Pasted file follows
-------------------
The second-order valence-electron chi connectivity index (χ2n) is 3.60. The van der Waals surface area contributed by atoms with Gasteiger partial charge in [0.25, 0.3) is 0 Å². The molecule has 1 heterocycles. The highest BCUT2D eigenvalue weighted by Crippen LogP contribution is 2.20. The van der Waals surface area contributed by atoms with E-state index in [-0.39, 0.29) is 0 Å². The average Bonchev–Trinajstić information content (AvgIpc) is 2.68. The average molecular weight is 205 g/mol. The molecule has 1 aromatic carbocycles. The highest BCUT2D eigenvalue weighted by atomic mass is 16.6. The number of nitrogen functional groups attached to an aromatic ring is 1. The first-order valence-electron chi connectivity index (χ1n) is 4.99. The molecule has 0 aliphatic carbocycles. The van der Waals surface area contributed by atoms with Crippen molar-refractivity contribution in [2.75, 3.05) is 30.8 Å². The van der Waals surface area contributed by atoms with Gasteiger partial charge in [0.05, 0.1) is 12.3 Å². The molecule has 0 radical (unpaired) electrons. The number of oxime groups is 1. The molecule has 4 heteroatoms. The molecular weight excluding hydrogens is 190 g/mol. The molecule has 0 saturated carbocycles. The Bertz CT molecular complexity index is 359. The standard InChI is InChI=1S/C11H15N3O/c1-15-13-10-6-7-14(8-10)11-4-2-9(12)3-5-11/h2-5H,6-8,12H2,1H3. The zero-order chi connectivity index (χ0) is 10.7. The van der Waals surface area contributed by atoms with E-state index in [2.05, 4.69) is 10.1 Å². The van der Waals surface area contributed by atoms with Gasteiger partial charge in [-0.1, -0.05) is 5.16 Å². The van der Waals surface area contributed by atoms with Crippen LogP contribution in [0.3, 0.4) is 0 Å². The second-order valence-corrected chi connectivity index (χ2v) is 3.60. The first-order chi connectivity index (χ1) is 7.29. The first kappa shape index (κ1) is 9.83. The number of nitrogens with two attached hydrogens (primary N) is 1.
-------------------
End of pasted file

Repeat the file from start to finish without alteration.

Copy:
The second-order valence-electron chi connectivity index (χ2n) is 3.60. The van der Waals surface area contributed by atoms with Gasteiger partial charge in [0.25, 0.3) is 0 Å². The molecule has 1 heterocycles. The highest BCUT2D eigenvalue weighted by Crippen LogP contribution is 2.20. The van der Waals surface area contributed by atoms with E-state index in [-0.39, 0.29) is 0 Å². The average Bonchev–Trinajstić information content (AvgIpc) is 2.68. The average molecular weight is 205 g/mol. The molecule has 1 aromatic carbocycles. The highest BCUT2D eigenvalue weighted by atomic mass is 16.6. The number of nitrogen functional groups attached to an aromatic ring is 1. The first-order valence-electron chi connectivity index (χ1n) is 4.99. The molecule has 0 aliphatic carbocycles. The van der Waals surface area contributed by atoms with Crippen molar-refractivity contribution in [2.75, 3.05) is 30.8 Å². The van der Waals surface area contributed by atoms with Gasteiger partial charge in [0.05, 0.1) is 12.3 Å². The molecule has 0 radical (unpaired) electrons. The number of oxime groups is 1. The molecule has 4 heteroatoms. The molecular weight excluding hydrogens is 190 g/mol. The molecule has 0 saturated carbocycles. The Bertz CT molecular complexity index is 359. The standard InChI is InChI=1S/C11H15N3O/c1-15-13-10-6-7-14(8-10)11-4-2-9(12)3-5-11/h2-5H,6-8,12H2,1H3. The zero-order chi connectivity index (χ0) is 10.7. The van der Waals surface area contributed by atoms with E-state index in [2.05, 4.69) is 10.1 Å². The van der Waals surface area contributed by atoms with Gasteiger partial charge in [-0.1, -0.05) is 5.16 Å². The van der Waals surface area contributed by atoms with Crippen LogP contribution in [0.3, 0.4) is 0 Å². The second-order valence-corrected chi connectivity index (χ2v) is 3.60. The first-order chi connectivity index (χ1) is 7.29. The first kappa shape index (κ1) is 9.83. The number of nitrogens with two attached hydrogens (primary N) is 1.